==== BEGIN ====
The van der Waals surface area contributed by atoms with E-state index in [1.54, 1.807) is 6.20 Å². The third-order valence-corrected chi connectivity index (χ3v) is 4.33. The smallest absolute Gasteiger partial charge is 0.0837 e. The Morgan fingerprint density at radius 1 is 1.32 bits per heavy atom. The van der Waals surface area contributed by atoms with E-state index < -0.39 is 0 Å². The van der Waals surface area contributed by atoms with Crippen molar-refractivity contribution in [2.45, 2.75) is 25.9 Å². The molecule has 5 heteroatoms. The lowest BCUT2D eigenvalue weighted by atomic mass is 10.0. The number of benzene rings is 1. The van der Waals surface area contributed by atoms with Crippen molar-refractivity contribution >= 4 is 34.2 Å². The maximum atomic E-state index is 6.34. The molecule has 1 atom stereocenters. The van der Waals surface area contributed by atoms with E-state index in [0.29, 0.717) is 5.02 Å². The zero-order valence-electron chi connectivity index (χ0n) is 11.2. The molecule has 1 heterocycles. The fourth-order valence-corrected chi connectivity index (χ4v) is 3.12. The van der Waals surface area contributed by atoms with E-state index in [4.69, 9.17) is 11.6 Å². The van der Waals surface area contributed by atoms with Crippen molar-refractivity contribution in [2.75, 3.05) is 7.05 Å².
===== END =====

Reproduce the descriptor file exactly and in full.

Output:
The van der Waals surface area contributed by atoms with E-state index in [1.54, 1.807) is 6.20 Å². The third-order valence-corrected chi connectivity index (χ3v) is 4.33. The smallest absolute Gasteiger partial charge is 0.0837 e. The Morgan fingerprint density at radius 1 is 1.32 bits per heavy atom. The van der Waals surface area contributed by atoms with E-state index < -0.39 is 0 Å². The van der Waals surface area contributed by atoms with Crippen molar-refractivity contribution in [2.45, 2.75) is 25.9 Å². The molecule has 5 heteroatoms. The lowest BCUT2D eigenvalue weighted by atomic mass is 10.0. The number of benzene rings is 1. The van der Waals surface area contributed by atoms with Crippen molar-refractivity contribution >= 4 is 34.2 Å². The maximum atomic E-state index is 6.34. The molecule has 1 atom stereocenters. The van der Waals surface area contributed by atoms with E-state index in [0.29, 0.717) is 5.02 Å². The zero-order valence-electron chi connectivity index (χ0n) is 11.2. The molecule has 1 heterocycles. The fourth-order valence-corrected chi connectivity index (χ4v) is 3.12. The van der Waals surface area contributed by atoms with E-state index in [4.69, 9.17) is 11.6 Å². The van der Waals surface area contributed by atoms with Crippen molar-refractivity contribution in [2.75, 3.05) is 7.05 Å².